The Purdue Reference Model was originally developed by Theodore J. Williams with members of the Purdue University Consortium for computer integrated manufacturing. This greatly simplified diagram shows the basic manufacturing OT levels (0-3) and the IT levels at 4 and 5. Data flow can be upwards from the bottom or downwards from the top. However, for companies that wish to control OT equipment from the upper layers, care should be taken such that a minimal number of people have credentialed access to layers 0-3 from layer 4 or 5. Additional hardware protection and multiple factor logins should be required. Source: FE

Almost 15% of vulnerabilities found affect multiple types of products (operating at various OT Purdue Model levels, IIoT and network devices). This category mostly contains vulnerabilities in third-party components. Real scary is this: 89.98% of vulnerabilities don’t require special conditions to exploit, and an attacker can expect repeatable success every time.

Adding to the scary factor is that in 76.39% of the vulnerabilities, the attacker is unauthenticated prior to attack and doesn’t require any access or privileges to the target’s setting or files. In other words, the hacker is free to come and go at any time. In 78.17% of the vulnerabilities, there is no requirement for user interaction. And, 78.92% of the vulnerabilities that require no user interaction are remotely exploitable.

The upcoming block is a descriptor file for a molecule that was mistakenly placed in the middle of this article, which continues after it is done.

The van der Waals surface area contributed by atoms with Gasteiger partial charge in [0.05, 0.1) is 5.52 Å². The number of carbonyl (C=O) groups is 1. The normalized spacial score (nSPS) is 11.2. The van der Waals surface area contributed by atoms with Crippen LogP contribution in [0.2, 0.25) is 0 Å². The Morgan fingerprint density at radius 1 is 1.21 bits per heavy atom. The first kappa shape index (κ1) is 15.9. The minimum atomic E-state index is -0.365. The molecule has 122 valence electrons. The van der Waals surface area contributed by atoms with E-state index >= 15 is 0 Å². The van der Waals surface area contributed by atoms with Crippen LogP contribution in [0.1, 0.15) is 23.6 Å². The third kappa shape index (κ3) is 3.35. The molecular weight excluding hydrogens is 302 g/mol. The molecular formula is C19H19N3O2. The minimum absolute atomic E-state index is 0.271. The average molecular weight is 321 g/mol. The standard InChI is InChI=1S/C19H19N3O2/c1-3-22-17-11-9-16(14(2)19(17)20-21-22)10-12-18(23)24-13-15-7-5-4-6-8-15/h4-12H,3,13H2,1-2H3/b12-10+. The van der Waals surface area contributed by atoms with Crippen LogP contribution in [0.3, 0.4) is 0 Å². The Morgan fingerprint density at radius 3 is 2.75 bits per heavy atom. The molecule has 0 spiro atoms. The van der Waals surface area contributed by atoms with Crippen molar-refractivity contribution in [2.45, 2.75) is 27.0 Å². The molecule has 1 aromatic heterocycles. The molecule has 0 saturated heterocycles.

According to the report, for 81% of the supervisory control vulnerabilities, user interaction is needed if exploiting via a local attack vector. This indicates a playground for social engineering attack vectors. If exploited successfully, 66% of the vulnerabilities can cause total loss of system availability.

For 94.43% of the vulnerabilities, the impact to confidentiality is low or none, and for 80.4% of vulnerabilities the impact to integrity is zero. This demonstrates that while integrity and confidentiality of information is important in IT security, it is a lesser risk variable in OT networks, requiring further severity assessment of each vulnerability.

The top five most prevalent Common Weakness Enumerations (CWEs), manifested in the ICS vulnerabilities disclosed during 2H 2020, are all ranked highly on The MITRE Corporation’s 2020 CWE Top 25 Most Dangerous Software Weaknesses list, due to their relative ease of exploitation and high potential impacts.